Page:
Background to the study
Worldwide, the World Health Organization (WHO) estimates that 253 million people live with blindness or moderate-to-severe vision impairment and that 81% of people are aged 50 years of age or older . The top two causes of vision impairment are uncorrected refractive errors and un-operated cataract.
In the developed world the main risk factors for cataract are age, exposure to sunlight and the use of corticosteroids. Several studies have also reported that diabetes  is a risk factor for cataract, yet, to date, there are only a few studies from the UK that have investigated this relationship [3-6]. This article describes the main findings from a recent publication ‘Cataract in patients with diabetes mellitus – incidence rates in the UK and risk factors’ which was recently published in EYE and investigated the incidence rate (IR) of cataract in patients with or without DM . The results of this study have previously been presented at international conferences including the 33rd International Society for Pharmacoepidemiology & Therapeutic Risk Management which took place in Montréal, Canada, 26-30 August 2017 and The Royal College of Ophthalmologists Annual Congress, Liverpool, 22-25 May 2017.
This study by Becker et al.  was conducted as a retrospective observational study using healthcare information from around 10 million UK patients entered into the Clinical Practice Research Datalink (CPRD). The period observed ranged from January 2000 to December 2015. The CPRD was chosen as it is a database in which standardised data (i.e. demographics, diagnoses, drug prescriptions, patient referrals and hospital admissions) are recorded by general practitioners.
The analyses conducted in this study
The analyses focused on the assessment of cataract incidence rates in DM and non-DM patients aged 40 years or older. Incidence rates were defined as a cataract diagnosis or a recorded cataract surgery in patients with a first-time diagnosis of DM (defined as a diagnosis of DM plus two or more DM prescription medications), the date of diagnosis being the ‘index date’. For comparison, incidence rates were defined in non-DM individuals from the general population that were matched to the DM patients in terms of age, gender, calendar time, general practice and number of years of history in the CPRD prior to the index date.
IR were calculated separately for DM and non-DM groups and data was stratified by age (e.g. 40-44, 45-49, 50-54 and ≥90 years), sex and calendar year of cataract occurrence.
The key results reported
DM versus non-DM groups
A total of 56,510 patients were identified for both DM and non-DM groups with a mean age, at start of follow-up, of 60.1 ± 11.4 years (mean ± standard deviation). Table 1 shows the incidence rates and incidence rate ratios for the two study groups. The main findings from Table 1 are:
- In the DM group, cataract was diagnosed at an overall rate of 20.4 per 1000 people versus 10.8 per 1000 in the general population (i.e. a two-fold higher risk in the DM group compared to patients without DM).
- The highest incidence rate ratios, the ratio of IRs between DM and non-DM groups, were observed in those aged 45 to 54 years. Diabetics of this age were considerably more likely than non-DM individuals to develop cataract. Indeed, in this age range, DM patients were between 5.8 and 6.5 times more likely to suffer from cataract than age matched non-DM individuals.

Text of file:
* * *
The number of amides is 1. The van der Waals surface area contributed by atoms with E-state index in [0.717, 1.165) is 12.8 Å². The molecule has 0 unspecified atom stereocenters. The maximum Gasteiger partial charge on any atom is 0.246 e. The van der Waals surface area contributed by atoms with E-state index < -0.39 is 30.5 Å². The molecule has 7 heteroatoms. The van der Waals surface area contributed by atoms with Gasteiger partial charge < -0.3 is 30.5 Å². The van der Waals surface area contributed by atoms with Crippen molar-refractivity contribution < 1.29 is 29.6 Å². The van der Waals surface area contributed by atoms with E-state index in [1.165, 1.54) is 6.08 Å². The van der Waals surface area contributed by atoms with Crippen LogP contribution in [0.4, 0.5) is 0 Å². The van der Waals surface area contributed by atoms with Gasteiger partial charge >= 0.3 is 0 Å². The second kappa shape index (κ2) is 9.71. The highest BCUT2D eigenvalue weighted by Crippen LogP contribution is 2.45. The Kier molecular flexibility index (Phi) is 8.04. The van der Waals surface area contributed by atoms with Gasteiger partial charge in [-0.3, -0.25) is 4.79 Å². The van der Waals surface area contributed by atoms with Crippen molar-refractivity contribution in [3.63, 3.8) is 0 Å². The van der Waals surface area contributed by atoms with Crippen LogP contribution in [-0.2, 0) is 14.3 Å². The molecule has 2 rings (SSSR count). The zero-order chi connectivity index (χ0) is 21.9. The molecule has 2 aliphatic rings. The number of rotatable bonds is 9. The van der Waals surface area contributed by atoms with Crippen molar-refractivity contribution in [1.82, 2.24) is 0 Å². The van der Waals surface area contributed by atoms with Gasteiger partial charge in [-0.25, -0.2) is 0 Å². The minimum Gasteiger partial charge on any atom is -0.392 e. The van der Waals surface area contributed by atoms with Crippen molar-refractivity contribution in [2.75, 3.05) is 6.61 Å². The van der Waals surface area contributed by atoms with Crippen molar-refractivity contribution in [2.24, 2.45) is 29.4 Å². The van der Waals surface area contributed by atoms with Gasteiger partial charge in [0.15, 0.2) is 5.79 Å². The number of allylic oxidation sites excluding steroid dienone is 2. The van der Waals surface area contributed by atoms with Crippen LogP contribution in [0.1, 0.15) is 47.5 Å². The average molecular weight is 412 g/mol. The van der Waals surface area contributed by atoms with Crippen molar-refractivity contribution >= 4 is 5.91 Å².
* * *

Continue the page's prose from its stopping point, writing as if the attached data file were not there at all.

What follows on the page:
Table 1 also highlights that there is a progressive increase in the IR in both groups, but that the IRs per age were typically higher in the DM group. Moreover, in both groups again, the largest step changes in IRs occurred at around 70 years of age and the incidence rate increased even with advancing age, which explains why the highest IRs were recorded in individuals aged 85 to 89 years.
Figure 1: The risk of cataract increases with DM duration.
Other key findings
The duration of diabetes was found to increase the risk of cataract diagnosis and surgery. Figure 1 shows a marked increase in the risk of cataract when a patient has suffered with DM for ≥10 years (5.14 versus 1.00 [adjusted odds ratios ≥10 years versus <2 years diabetes duration).
The analysis also assessed IRs in DM patients with retinopathy or macular oedema (i.e. diabetic macular oedema) to assess the relative impact of these diabetic eye conditions. Results showed that DM patients with macular oedema had an IR of 59.0 per 1000 person-years (95% CI, 49.4 to 68.6) and DM patients with retinopathy had an IR of 20.4 per 1000 person-years (95% CI, 19.8 to 20.9) per 1000 person-years.
- According to our study of the UK population, DM is associated with an approximately two-fold increased risk of cataract.
- Differences in IR between diabetes patients and the general population were most pronounced at younger ages (i.e. 45 to 54 years of age). Between these ages DM patients were 5.8 to 6.5-times more likely than non-DM individuals to develop a cataract.
- A long-standing history of DM increases the risk for cataract with progressive increases seen with advancing age and the highest rates being observed in individuals aged 85 to 89 years.
- Patients with macular oedema exhibit an additional increase in the risk for cataract.
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7. Becker C, Schneider C, Aballéa S, et al. Cataract in patients with diabetes mellitus – incidence rates in the UK and risk factors. Eye 2018;32(6):1028‑35.
Declaration of competing interests: None declared.
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